The CHRYSENE activity group developed from long-running cyberespionage activity that first came into the general public’s consciousness after a destructive cyberattack in 2012 impacting Saudi Aramco.
The group specializes in initial penetration—CHRYSENE compromises a target machine and passes the victim to another group for further exploitation. The group has been observed operating in at least Iraq, Pakistan, Israel, and the UK, and is an evolution of previous campaigns focusing exclusively on the Arabian Gulf region.
The 2012 Shamoon attack targeted Saudi Aramco and disabled tens of thousands of workstations. A group called Greenbug by Symantec and OilRig by Palo Alto Networks carried out initial preparations and network intrusion in advance of the Shamoon event, according to analysis following the attack. This group also appears to have been involved in supporting additional attacks—Shamoon 2—in 2016. Since then, it remains active and targets the Gulf Region of the Middle East.
CHRYSENE targets the petrochemical, oil, gas, and electric generation sectors while shifting targeting outside the Gulf Region. It also features significant advancement in technical capabilities from Greenbug/OilRig.
In 2017, Dragos observed new CHRYSENE activity and malware infrastructure targeting ICS networks, including watering hole attacks using websites unrelated to ICS, to compromise victims in an attempt to steal credentials and gain access to victims’ machines.
The group leveraged 64-bit malware that can only run in 64-bit environments and established unique Command and Control Network (C2) capabilities. (Full reports detailing CHRYSENE’s tools, techniques, and procedures are available to Dragos WorldView customers.)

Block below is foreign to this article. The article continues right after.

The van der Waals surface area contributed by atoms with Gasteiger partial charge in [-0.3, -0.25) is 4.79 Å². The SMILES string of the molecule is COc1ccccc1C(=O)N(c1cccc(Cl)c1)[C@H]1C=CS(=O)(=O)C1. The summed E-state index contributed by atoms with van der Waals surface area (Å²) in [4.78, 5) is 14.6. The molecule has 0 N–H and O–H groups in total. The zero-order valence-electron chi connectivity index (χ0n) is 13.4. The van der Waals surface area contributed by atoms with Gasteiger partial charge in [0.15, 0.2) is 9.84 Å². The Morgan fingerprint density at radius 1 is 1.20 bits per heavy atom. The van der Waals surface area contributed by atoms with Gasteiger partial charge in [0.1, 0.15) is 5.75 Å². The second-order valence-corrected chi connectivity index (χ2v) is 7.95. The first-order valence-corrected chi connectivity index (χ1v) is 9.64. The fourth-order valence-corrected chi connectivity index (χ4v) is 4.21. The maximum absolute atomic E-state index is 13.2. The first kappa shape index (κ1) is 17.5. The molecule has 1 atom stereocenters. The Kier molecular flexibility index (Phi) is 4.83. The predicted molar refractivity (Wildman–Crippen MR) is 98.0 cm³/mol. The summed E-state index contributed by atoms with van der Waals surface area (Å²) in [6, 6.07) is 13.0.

For now, the group appears to focus on penetrating networks and conducting ICS-specific reconnaissance. Dragos has not seen evidence of this group having any ICS-specific capabilities that could damage critical infrastructure. Rather, CHRYSENE appears focused on initial network access and information gathering required for future activity directly targeting ICS resources.
Dragos threat intelligence leverages the Dragos Platform, our threat operations center, and other sources to provide comprehensive insight into threats affecting industrial control security and safety worldwide. Dragos does not corroborate nor conduct political attribution to threat activity. Dragos instead focuses on threat behaviors and appropriate detection and response. Read more about Dragos’ approach to categorizing threat activity and attribution.
Dragos does not publicly describe ICS activity group technical details except in extraordinary circumstances in order to limit tradecraft proliferation. However, full details on CHRYSENE and other group tools, techniques, procedures, and infrastructure is available to network defenders via Dragos WorldView.